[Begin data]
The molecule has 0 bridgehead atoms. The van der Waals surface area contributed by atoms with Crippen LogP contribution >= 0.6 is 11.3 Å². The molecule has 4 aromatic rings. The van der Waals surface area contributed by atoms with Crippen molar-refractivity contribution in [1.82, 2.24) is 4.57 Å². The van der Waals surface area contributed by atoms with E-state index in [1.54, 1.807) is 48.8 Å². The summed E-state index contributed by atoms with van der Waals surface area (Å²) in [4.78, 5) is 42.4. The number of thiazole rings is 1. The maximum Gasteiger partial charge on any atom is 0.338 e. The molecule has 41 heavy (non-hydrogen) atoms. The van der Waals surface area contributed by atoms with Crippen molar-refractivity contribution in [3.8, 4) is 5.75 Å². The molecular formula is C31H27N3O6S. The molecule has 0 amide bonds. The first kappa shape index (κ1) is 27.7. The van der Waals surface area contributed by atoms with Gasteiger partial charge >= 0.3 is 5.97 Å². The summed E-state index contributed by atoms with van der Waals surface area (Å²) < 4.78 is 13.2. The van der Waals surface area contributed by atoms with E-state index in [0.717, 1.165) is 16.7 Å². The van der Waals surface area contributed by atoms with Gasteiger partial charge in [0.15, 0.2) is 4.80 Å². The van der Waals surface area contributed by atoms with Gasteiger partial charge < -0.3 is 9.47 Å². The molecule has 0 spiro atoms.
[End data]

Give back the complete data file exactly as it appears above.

The molecule has 0 bridgehead atoms. The van der Waals surface area contributed by atoms with Crippen LogP contribution >= 0.6 is 11.3 Å². The molecule has 4 aromatic rings. The van der Waals surface area contributed by atoms with Crippen molar-refractivity contribution in [1.82, 2.24) is 4.57 Å². The van der Waals surface area contributed by atoms with E-state index in [1.54, 1.807) is 48.8 Å². The summed E-state index contributed by atoms with van der Waals surface area (Å²) in [4.78, 5) is 42.4. The number of thiazole rings is 1. The maximum Gasteiger partial charge on any atom is 0.338 e. The molecule has 41 heavy (non-hydrogen) atoms. The van der Waals surface area contributed by atoms with Crippen molar-refractivity contribution in [3.8, 4) is 5.75 Å². The molecular formula is C31H27N3O6S. The molecule has 0 amide bonds. The first kappa shape index (κ1) is 27.7. The van der Waals surface area contributed by atoms with Gasteiger partial charge >= 0.3 is 5.97 Å². The summed E-state index contributed by atoms with van der Waals surface area (Å²) < 4.78 is 13.2. The van der Waals surface area contributed by atoms with E-state index in [0.717, 1.165) is 16.7 Å². The van der Waals surface area contributed by atoms with Gasteiger partial charge in [0.15, 0.2) is 4.80 Å². The van der Waals surface area contributed by atoms with Gasteiger partial charge < -0.3 is 9.47 Å². The molecule has 0 spiro atoms.